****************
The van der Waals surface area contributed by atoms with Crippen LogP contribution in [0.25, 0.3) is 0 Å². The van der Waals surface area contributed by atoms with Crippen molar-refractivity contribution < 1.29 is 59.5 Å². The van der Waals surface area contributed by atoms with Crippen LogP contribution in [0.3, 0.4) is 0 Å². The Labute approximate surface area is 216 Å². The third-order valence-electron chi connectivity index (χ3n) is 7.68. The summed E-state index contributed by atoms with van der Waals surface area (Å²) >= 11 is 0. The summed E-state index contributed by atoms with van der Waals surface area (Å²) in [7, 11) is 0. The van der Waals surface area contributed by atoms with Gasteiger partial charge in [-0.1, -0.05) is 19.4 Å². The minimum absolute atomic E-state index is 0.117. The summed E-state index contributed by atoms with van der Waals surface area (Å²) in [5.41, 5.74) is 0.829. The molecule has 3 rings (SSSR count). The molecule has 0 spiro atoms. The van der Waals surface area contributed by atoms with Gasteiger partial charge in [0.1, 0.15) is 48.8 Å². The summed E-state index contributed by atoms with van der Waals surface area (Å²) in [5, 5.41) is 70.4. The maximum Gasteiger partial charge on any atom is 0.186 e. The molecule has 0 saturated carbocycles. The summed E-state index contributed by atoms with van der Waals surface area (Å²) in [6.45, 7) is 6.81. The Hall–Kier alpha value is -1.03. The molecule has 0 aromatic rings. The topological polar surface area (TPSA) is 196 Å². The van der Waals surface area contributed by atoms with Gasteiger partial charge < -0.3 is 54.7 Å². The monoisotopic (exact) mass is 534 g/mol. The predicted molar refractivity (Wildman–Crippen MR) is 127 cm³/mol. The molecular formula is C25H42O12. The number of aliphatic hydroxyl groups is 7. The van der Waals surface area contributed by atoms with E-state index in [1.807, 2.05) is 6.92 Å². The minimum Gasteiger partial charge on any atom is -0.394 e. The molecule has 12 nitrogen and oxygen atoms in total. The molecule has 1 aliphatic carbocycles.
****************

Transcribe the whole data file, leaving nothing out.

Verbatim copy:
The van der Waals surface area contributed by atoms with Crippen LogP contribution in [0.25, 0.3) is 0 Å². The van der Waals surface area contributed by atoms with Crippen molar-refractivity contribution < 1.29 is 59.5 Å². The van der Waals surface area contributed by atoms with Crippen LogP contribution in [0.3, 0.4) is 0 Å². The Labute approximate surface area is 216 Å². The third-order valence-electron chi connectivity index (χ3n) is 7.68. The summed E-state index contributed by atoms with van der Waals surface area (Å²) >= 11 is 0. The summed E-state index contributed by atoms with van der Waals surface area (Å²) in [7, 11) is 0. The van der Waals surface area contributed by atoms with Gasteiger partial charge in [-0.1, -0.05) is 19.4 Å². The minimum absolute atomic E-state index is 0.117. The summed E-state index contributed by atoms with van der Waals surface area (Å²) in [5.41, 5.74) is 0.829. The molecule has 3 rings (SSSR count). The molecule has 0 spiro atoms. The van der Waals surface area contributed by atoms with Gasteiger partial charge in [0.1, 0.15) is 48.8 Å². The summed E-state index contributed by atoms with van der Waals surface area (Å²) in [5, 5.41) is 70.4. The maximum Gasteiger partial charge on any atom is 0.186 e. The molecule has 0 saturated carbocycles. The summed E-state index contributed by atoms with van der Waals surface area (Å²) in [6.45, 7) is 6.81. The Hall–Kier alpha value is -1.03. The molecule has 0 aromatic rings. The topological polar surface area (TPSA) is 196 Å². The van der Waals surface area contributed by atoms with Gasteiger partial charge < -0.3 is 54.7 Å². The monoisotopic (exact) mass is 534 g/mol. The predicted molar refractivity (Wildman–Crippen MR) is 127 cm³/mol. The molecular formula is C25H42O12. The number of aliphatic hydroxyl groups is 7. The van der Waals surface area contributed by atoms with E-state index in [1.807, 2.05) is 6.92 Å². The minimum Gasteiger partial charge on any atom is -0.394 e. The molecule has 12 nitrogen and oxygen atoms in total. The molecule has 1 aliphatic carbocycles.